There, Jesus responds to the question asked by the lawyer by asking the
questioner, "What is written in the Law?" Again, this provides a means by
which a saying of Jesus can be worked into the fabric of the story.
Mark includes a third Response element: a Metaphor couched in the phrase,
"You are not far from the kingdom of God." The origin of this saying of
Jesus is unclear. It does not seem to have derived from GTh 82. The
dissimilarities are too great.
A word or two about the Dialogue form seems appropriate here. Bultmann
argues that the function of these Dialogues is to serve the apologetic and
polemical interests of the Palestinian Church [History, 1963 40f]. The
evangelists regularly adopted sayings attributed to Jesus into these
standardized settings. It is clear that sayings of Jesus did circulate in
non-contextual formats (i.e., the Gospel of Thomas and Q). Form Critical
analysis (by Bultmann and other scholars) demonstrates how those sayings
were worked into the teachings of the Church.
From the context, it is clear that the scribe is not a Pharisee or a
Sadducee. Rather, he appears to be an Essene: for he espouses an Essene
doctrine that love of God and love of other men are more important than
There is no more evidence that the scribe in Mark's story is an Essene than
there is that he is a Pharisee or a Sadducee. It is simply not specified.
All the text says is that he was a scribe. Moreover, it is inconclusive that
he was an Essene based on the content of 12:32-33. Such sentiments as those
expressed there, for one thing, were relatively common among Jews subsequent
to the destruction of the Temple in 70 AD, as well as among individuals who
were part of Christian communities. It is virtually certain that this story,
in the form which it exists in Mark, reflects the attitude of the earliest
Palestinian Church, some of whom were Jews as well, not the Essenes.
So, in Prob 84, Philo declares, the Essenes
take "for their defining standards these three, love of God, love of virtue,
love of men". Again, in their work, The Damascus Document (VI), it is
declared that "they shall love each man his brother as himself; they shall
succor the poor, the needy and the stranger." Too, in their work, The
Thanksgiving Hymns (Hymn 22), it is declared, "I have loved Thee freely and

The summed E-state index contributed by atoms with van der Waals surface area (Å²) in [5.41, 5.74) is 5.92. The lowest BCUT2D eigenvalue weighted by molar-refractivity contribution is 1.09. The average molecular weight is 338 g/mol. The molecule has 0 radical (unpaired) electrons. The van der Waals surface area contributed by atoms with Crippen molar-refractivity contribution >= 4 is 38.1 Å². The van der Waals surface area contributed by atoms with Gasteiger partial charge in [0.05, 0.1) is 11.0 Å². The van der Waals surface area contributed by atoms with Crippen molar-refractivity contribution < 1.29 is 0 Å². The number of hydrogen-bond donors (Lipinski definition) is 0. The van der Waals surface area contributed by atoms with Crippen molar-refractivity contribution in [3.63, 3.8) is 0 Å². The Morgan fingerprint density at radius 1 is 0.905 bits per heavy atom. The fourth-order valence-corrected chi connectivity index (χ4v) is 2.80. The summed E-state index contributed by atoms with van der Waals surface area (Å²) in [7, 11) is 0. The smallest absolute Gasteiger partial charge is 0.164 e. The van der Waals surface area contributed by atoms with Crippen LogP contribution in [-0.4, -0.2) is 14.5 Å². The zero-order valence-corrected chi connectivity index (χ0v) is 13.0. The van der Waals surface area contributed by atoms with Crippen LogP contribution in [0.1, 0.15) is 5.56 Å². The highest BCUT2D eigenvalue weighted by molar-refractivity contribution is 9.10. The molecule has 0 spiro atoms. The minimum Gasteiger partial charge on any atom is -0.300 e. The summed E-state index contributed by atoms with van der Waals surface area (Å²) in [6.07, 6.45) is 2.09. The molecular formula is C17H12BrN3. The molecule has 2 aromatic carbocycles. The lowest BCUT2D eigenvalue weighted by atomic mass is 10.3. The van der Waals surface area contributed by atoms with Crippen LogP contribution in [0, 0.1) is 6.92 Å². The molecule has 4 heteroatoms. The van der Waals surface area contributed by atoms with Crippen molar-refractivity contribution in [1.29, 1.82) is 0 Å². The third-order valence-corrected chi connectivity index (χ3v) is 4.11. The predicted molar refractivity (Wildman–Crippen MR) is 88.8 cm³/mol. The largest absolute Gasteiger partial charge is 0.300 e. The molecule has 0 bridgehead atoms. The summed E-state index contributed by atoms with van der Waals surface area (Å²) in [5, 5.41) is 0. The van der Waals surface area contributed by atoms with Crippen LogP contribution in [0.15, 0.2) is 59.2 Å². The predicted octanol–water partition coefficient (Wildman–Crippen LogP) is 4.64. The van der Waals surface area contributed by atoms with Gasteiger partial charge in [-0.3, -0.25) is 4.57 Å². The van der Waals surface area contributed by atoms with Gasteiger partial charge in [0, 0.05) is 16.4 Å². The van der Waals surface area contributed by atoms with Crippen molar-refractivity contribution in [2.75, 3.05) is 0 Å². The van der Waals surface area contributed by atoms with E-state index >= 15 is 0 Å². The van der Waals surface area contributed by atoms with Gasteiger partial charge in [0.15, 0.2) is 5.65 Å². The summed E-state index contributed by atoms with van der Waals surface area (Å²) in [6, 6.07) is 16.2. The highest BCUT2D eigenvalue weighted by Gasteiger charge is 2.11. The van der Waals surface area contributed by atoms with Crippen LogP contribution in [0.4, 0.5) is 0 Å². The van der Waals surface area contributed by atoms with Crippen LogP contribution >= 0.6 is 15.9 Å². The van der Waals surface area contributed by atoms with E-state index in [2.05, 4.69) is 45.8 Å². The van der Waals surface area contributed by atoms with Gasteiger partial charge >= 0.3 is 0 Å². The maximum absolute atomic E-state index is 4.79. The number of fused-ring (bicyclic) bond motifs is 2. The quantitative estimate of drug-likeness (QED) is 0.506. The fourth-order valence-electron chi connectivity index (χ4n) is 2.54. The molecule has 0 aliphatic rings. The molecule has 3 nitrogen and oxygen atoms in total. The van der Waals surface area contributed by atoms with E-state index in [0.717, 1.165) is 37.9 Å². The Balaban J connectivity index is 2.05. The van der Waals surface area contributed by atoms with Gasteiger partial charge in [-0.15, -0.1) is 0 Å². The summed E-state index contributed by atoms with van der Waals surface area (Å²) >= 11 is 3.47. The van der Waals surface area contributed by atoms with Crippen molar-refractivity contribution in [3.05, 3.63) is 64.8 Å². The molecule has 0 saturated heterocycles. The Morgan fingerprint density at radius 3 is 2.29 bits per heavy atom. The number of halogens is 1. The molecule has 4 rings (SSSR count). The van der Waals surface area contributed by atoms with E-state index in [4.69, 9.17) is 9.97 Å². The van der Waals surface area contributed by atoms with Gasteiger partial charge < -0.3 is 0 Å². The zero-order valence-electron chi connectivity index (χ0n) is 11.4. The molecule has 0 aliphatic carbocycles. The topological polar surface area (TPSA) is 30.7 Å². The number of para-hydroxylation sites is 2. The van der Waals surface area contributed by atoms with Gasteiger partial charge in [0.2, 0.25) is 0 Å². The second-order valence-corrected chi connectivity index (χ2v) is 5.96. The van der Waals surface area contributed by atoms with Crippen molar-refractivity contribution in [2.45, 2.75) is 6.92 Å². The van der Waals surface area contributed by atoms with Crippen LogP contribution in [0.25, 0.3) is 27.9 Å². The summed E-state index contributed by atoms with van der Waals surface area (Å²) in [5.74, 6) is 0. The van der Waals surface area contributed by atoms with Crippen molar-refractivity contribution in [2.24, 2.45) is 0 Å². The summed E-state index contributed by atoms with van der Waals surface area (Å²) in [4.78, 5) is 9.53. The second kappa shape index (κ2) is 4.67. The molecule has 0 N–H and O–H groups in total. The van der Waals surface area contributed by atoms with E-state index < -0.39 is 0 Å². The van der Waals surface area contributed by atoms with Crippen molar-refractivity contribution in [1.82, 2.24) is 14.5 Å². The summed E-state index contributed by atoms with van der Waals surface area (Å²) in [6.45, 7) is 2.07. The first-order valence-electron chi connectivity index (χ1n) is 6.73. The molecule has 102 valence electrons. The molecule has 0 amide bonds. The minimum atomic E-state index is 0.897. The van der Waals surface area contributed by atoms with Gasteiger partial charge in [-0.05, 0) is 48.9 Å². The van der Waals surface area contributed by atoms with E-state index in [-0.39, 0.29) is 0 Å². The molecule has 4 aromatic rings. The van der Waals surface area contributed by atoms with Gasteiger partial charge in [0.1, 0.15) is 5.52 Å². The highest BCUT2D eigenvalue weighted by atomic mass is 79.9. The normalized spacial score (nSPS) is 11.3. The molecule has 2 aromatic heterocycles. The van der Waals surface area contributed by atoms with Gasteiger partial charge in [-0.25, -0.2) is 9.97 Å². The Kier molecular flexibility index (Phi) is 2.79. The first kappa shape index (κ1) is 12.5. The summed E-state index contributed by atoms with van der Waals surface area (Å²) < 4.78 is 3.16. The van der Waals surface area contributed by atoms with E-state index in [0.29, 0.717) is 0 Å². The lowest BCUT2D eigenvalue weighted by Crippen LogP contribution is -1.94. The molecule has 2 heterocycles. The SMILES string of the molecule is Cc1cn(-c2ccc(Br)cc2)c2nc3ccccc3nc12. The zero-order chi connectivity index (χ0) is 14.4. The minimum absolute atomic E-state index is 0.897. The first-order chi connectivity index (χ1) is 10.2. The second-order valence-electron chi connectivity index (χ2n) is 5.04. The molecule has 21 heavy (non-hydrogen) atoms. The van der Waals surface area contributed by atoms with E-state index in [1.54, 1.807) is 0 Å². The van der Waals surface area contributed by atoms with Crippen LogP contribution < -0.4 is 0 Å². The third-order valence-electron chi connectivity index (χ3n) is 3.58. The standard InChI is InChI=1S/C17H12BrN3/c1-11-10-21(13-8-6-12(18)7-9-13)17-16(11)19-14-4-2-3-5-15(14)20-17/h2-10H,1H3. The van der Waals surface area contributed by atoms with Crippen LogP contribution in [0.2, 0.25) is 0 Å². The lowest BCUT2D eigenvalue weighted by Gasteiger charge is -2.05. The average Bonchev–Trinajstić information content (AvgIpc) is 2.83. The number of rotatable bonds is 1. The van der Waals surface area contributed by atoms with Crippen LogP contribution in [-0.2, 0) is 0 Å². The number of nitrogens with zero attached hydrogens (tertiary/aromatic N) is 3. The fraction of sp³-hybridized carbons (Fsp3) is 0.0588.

with all my heart and soul." Also, in Prob 75, Philo states, "They have
shown themselves especially devout in the service of God, not by offering
sacrifices of animals, but by resolving to sanctify their minds."
Good Grief, Frank! Is there nowhere we can go without stepping in a Pile 'O
Philo? I do not dispute that you have an astonishing familiarity with the
Philonic corpus, and, as I've mentioned before, you have contributed much to
my own understanding of his thought. BUT, there is a limit, it seems to me,
to the degree in which his observations are relevant to the religio-cultural
environment of the ancient Mediterranean basin. Your assertions here
definitely push the envelope of credibility.
While Mark 12:34 has some verbal similarities to GTh 82, I do not think they
are related. This is because the interpretation I suggest for Mark 12:34 is
far different than the intepretation I suggest for GTh 82 in an earlier
Well, at least we agree that Gth 82 has no literary affinity with Mark
12:34, but, as usual, we disagree as to why.
Does anyone else have any ideas on whether or not Mark 12:34 and GTh 82 are
Hopefully, they do.
Humble Maine Woodsman
CGL Vol 1, 1989
Layton, Bentley. Ed. _Nag Hammadi Codex II,2-7_. The Coptic Gnostic Library.
Leiden: E.J. Brill, 1989.
Koester, Helmut. _Ancient Christian Gospels_. Philadelphia: Trinity Press
Bultmann, Rudolph. _History of the Synoptic Tradition_. Tr John Marsh. New
York: Harper & Row, 1963.
- Rick wrote:
>Mike; Thanks for helping shed a little light on the subtleties that existFor starters: http://www.geocities.com/mwgrondin/x_fonts.htm, which is a
>among the Coptic words for fire. I note, however, that we are each using a
>different transliteration protocol for Coptic words. I'm certain that yours
>is the correct scheme and I am also pretty sure that there is a website (or
>some other document) that defines the protocol. For the benefit of all,
>could you provide the link?
table I developed for my site. The table is probably rather confusing,
since I was trying to do three things with it: (1) compare two different
widely-available freeware Coptic fonts, both as to appearance and as to
keyboard mapping of the characters, (2) display the numeric value of the
Greek letters, which occasionally enters into textual analysis, and (3)
show both a common Greek transliteration scheme (B-Greek) and the translit
scheme that I used for my own work, prior to putting it online (and which
still seems to me a pretty intuitive scheme, though it breaks the
"one-for-one" and "single case" rules of standard schemes).
As to the two words in question, I really had no good reason to change your
'KW2T' to 'Kw2T' or your 'SATE' to 'SATe', other than that that's the way
they're represented in my own scheme. Your representation conforms to the
B-Greek and TLG protocols with respect to all the Greek letters, and I